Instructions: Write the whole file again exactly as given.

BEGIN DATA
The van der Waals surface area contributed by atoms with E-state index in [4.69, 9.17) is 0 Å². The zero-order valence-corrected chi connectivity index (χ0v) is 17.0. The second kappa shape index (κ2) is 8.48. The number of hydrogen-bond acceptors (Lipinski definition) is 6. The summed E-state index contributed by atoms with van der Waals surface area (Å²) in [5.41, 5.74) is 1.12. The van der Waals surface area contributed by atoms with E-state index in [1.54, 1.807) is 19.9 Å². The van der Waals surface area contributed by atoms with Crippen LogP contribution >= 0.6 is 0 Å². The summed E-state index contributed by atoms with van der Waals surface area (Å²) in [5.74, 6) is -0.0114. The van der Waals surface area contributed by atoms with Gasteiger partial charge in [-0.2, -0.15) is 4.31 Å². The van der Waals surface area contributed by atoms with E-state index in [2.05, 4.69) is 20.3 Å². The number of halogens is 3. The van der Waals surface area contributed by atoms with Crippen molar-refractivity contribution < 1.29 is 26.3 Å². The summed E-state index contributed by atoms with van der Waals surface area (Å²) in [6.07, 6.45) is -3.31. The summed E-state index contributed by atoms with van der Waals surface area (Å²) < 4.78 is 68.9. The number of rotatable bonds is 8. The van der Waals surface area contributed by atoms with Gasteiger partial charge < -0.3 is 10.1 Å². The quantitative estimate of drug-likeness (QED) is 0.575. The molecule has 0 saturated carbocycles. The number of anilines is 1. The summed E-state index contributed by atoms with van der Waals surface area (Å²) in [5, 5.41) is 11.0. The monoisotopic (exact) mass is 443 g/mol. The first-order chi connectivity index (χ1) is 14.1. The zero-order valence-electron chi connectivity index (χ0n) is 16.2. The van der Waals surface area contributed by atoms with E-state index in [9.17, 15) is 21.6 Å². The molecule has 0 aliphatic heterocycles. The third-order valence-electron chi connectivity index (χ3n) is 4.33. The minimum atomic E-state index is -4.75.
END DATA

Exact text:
The van der Waals surface area contributed by atoms with E-state index in [4.69, 9.17) is 0 Å². The zero-order valence-corrected chi connectivity index (χ0v) is 17.0. The second kappa shape index (κ2) is 8.48. The number of hydrogen-bond acceptors (Lipinski definition) is 6. The summed E-state index contributed by atoms with van der Waals surface area (Å²) in [5.41, 5.74) is 1.12. The van der Waals surface area contributed by atoms with E-state index in [1.54, 1.807) is 19.9 Å². The van der Waals surface area contributed by atoms with Crippen LogP contribution >= 0.6 is 0 Å². The summed E-state index contributed by atoms with van der Waals surface area (Å²) in [5.74, 6) is -0.0114. The van der Waals surface area contributed by atoms with Gasteiger partial charge in [-0.2, -0.15) is 4.31 Å². The van der Waals surface area contributed by atoms with E-state index in [2.05, 4.69) is 20.3 Å². The number of halogens is 3. The van der Waals surface area contributed by atoms with Crippen molar-refractivity contribution < 1.29 is 26.3 Å². The summed E-state index contributed by atoms with van der Waals surface area (Å²) in [6.07, 6.45) is -3.31. The summed E-state index contributed by atoms with van der Waals surface area (Å²) < 4.78 is 68.9. The number of rotatable bonds is 8. The van der Waals surface area contributed by atoms with Gasteiger partial charge < -0.3 is 10.1 Å². The quantitative estimate of drug-likeness (QED) is 0.575. The molecule has 0 saturated carbocycles. The number of anilines is 1. The summed E-state index contributed by atoms with van der Waals surface area (Å²) in [5, 5.41) is 11.0. The monoisotopic (exact) mass is 443 g/mol. The first-order chi connectivity index (χ1) is 14.1. The zero-order valence-electron chi connectivity index (χ0n) is 16.2. The van der Waals surface area contributed by atoms with E-state index in [9.17, 15) is 21.6 Å². The molecule has 0 aliphatic heterocycles. The third-order valence-electron chi connectivity index (χ3n) is 4.33. The minimum atomic E-state index is -4.75.